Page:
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Located in the Demilitarized Zone between the two Koreas, Dorasan Station opened in 2002 and, depending on how one looks at it, is either the last stop by train in South Korea, or the first stop into North Korea from the south. Although the tracks are connected, the communist regime to the north doesn’t allow trains to pass through, so the $40 million station sits unused.
Dorasan Station sits just over the South Korean side of the border in one of the most dangerous and militarized regions on the planet — the Demilitarized Zone separating North and South Korea. But you wouldn’t know it from looking at the immaculately maintained station, which serves as a beacon of hope for reunification on the Korean peninsula. The recent death of North Korea’s Dear Leader Kim Jong-Il briefly renewed hope that it might be possible, but statements made recently by the repressive regime and its new ruler, Kim Jong Un, have deflated those hopes.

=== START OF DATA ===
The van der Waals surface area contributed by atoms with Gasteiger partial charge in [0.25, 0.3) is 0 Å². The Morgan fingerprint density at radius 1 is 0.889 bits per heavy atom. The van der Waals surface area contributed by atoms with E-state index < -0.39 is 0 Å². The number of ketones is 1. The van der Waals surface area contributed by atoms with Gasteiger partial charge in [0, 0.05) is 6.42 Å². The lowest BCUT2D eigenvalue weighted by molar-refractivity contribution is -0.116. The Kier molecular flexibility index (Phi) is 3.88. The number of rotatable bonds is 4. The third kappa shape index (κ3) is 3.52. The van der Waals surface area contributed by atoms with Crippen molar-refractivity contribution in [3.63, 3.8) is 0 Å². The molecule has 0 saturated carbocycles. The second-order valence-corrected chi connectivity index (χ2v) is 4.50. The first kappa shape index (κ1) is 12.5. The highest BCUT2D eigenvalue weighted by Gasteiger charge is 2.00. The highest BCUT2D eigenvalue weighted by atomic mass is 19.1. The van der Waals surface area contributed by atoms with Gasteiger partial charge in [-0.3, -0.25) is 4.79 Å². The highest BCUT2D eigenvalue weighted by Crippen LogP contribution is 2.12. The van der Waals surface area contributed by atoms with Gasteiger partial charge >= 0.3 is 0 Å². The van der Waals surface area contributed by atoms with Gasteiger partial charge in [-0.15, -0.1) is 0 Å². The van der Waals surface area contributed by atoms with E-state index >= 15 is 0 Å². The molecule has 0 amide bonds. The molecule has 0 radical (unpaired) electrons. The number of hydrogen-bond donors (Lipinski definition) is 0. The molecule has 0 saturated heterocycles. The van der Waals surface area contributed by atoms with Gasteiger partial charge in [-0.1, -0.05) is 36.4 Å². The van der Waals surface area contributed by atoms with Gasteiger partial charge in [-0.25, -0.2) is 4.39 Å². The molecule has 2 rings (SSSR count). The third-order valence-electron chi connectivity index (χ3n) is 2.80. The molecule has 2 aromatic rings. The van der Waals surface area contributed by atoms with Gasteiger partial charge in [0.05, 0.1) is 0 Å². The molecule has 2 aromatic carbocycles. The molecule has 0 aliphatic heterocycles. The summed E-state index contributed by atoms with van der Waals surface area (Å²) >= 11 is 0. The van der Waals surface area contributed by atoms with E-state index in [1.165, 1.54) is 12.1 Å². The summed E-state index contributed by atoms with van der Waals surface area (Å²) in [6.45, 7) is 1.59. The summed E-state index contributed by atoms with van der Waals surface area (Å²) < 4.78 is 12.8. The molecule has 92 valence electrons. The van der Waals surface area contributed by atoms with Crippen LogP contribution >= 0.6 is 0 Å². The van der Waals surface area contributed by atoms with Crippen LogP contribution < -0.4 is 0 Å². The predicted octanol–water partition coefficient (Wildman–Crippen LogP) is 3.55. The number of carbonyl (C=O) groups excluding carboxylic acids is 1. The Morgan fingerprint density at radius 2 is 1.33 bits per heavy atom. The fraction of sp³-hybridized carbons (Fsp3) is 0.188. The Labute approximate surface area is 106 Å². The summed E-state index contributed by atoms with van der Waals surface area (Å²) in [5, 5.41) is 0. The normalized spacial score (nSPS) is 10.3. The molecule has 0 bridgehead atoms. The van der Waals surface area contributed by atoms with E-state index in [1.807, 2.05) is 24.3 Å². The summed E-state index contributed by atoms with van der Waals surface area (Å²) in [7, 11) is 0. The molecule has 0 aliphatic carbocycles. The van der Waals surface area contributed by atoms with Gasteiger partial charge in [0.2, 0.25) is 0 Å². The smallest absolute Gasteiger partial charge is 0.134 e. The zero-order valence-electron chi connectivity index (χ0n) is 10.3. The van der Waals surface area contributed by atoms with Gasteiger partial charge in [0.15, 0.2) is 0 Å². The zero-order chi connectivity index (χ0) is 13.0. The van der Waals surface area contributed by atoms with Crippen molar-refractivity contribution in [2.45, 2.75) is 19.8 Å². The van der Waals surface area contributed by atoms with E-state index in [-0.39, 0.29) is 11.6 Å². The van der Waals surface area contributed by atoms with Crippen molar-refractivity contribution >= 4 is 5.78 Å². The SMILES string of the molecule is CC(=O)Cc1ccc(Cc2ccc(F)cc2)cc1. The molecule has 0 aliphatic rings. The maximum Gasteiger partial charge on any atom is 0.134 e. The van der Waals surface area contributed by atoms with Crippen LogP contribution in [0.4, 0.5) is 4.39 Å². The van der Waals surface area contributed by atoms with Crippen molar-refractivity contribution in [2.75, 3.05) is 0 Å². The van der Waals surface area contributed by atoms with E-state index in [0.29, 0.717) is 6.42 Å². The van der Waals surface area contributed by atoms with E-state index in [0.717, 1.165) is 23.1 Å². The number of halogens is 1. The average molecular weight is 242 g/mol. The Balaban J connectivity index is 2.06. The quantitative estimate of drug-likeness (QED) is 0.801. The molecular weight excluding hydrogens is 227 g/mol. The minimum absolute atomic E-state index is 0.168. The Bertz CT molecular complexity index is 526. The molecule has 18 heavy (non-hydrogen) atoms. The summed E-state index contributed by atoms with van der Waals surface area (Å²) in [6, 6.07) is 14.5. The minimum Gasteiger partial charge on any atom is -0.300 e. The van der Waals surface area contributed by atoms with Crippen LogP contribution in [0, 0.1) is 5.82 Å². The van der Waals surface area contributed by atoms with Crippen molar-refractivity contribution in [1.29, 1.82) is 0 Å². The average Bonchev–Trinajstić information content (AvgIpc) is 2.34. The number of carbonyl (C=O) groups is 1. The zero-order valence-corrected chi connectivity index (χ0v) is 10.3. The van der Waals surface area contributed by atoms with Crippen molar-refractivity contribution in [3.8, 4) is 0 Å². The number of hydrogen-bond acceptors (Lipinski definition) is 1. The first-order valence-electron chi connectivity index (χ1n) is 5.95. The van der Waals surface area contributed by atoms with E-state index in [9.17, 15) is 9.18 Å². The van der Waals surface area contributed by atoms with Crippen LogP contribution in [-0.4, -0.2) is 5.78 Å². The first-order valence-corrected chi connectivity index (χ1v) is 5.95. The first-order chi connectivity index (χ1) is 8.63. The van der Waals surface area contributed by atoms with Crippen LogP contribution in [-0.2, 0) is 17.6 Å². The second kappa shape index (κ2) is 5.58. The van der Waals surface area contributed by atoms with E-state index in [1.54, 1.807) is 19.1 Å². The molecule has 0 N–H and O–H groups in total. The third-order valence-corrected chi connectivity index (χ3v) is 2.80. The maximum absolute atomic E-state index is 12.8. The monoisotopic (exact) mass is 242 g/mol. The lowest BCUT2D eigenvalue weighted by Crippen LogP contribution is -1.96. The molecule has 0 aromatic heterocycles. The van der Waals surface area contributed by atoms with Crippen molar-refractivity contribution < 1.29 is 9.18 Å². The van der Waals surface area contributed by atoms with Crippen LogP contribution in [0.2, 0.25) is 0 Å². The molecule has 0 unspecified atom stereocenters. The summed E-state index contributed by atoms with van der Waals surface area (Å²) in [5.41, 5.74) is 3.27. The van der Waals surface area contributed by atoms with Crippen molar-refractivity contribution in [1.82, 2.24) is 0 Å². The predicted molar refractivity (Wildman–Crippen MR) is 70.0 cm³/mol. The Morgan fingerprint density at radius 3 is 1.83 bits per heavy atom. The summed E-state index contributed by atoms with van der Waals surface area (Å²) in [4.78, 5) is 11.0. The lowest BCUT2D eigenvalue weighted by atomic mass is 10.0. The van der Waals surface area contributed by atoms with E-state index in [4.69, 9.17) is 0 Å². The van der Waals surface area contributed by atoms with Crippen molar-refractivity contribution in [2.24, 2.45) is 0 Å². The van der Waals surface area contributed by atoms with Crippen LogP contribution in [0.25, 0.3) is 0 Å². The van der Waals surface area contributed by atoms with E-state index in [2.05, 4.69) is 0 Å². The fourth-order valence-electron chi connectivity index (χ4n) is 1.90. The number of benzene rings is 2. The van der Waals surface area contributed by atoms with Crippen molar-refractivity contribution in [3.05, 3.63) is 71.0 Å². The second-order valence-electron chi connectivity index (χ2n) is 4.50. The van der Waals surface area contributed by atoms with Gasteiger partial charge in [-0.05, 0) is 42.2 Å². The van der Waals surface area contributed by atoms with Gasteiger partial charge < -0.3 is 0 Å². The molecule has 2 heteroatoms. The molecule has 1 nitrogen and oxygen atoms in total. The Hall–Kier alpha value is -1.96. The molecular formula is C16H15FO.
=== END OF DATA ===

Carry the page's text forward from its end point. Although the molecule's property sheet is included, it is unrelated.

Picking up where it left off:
A sign in the lobby reads, “Not the last station from the South, But the first station toward the North.”
In 2000, representatives from both the South and North Korean governments agreed to link the two countries at the Gyeongui Railroad Line. The mines and barbed wire were removed and Dorasan Station opened on the South Korean side about two years later.
On June 14, 2003, the tracks were connected at the Military Demarcation Line in the DMZ. For a short time, limited freight flowed back and forth from the Kaesong Industrial Complex, a place just over the line on the North Korean side of the border where female North Koreans are allowed to work for South Korean companies away from the rest of the populace, but the ever-fluctuating tensions and posturing saw a quick end to that.
Now the station is a dead end.
(MATTHEW M. BURKE/STARS AND STRIPES)
These South Korean military guards at Dorasan look stern and remain impassive but readily pose for photos with smiling tourists.
Managed to catch them on their own between souvenir photos with my Panasonic Lumix DMC-FH1 point & shoot on 26th October 2012.
I was tempted to call the image “Clone Wars” as even their spectacles were identical uniform issue.
Processing including selective colouring in PSE10.